At the end of the road is the Lacassine Pool, a great place to spot alligators, nutria, deer and a variety of wintering birds. The 16,000-acre wetlands is home to wintering ducks and geese and is one of the largest wintering sites — at almost 400,000 — for the pintail duck, according to the refuge’s web site. Because of its location on the Mississippi and Central Flyways, thousands of ducks, geese and migrating songbirds may be found here in the spring and fall as well.

The best way to enjoy “The Pool” is to drive the three-mile wildlife loop that’s open daily from dawn to dusk, and stopping at the observation tower for a wide view of the marshes. Other creatures to keep an eye out for are black beers, coyotes, mink, otters and bald eagles.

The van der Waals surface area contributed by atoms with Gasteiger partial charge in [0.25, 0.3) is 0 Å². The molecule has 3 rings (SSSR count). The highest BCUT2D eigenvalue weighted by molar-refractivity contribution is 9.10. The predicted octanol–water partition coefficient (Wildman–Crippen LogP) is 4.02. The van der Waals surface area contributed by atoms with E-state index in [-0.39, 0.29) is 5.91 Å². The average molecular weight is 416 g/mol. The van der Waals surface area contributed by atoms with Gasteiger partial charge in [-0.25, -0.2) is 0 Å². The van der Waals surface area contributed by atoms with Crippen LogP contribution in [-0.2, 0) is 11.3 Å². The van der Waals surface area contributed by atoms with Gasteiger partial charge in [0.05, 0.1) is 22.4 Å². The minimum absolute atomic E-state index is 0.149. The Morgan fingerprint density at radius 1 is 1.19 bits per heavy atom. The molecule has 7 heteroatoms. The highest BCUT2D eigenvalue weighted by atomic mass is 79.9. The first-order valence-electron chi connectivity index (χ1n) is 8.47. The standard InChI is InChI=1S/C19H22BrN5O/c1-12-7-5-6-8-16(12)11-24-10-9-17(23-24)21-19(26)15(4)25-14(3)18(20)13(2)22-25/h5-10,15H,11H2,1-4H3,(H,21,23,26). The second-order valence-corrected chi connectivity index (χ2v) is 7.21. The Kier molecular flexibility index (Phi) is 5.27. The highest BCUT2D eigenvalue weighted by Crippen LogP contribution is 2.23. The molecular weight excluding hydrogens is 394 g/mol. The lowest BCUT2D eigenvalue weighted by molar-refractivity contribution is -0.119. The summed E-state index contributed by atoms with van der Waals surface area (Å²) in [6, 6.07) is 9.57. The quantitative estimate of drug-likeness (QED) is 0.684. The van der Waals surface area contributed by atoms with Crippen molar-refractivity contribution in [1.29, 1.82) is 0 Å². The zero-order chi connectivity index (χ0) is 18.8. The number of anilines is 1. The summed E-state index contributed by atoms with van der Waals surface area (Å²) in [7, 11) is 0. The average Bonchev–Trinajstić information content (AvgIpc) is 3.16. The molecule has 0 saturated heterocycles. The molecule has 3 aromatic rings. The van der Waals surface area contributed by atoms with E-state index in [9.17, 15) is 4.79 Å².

Lorrain Bridge

One of the state’s oldest wooden bridges lies just outside Hayes, not too far from the Lacassine Pool. It’s well worth a visit. The bridge crosses Lacassine Bayou and is bookended at one end by Lorrain Park with RV and tent sites, showers and a boat launch. 

The site makes for a great picnic adventure if the weather cooperates. Alligators and birds frequent the area, and a trip to the other side leads to bayous and a stretch of live oak trees that’s quite lovely. 

Louisiana tourism guides visitors down West Niblett Road from Highway 99 outside of Welsh. But it’s best to access the bridge and park from Highway 14, then go north on Highway 101 to Lorrain Road. 


The closest town to Lake Arthur is Jennings, about 20 minutes north on Highway 26. The parish seat includes a quaint downtown with great antique shops and two unique museums, the W.H. Tupper General Merchandise Museum at 311 N. Main St. and the Zigler Museum at 411 Clara. (Due to COVID-19, attractions may periodically temporarily close for sanitation, so be sure to check with each venue before visiting.)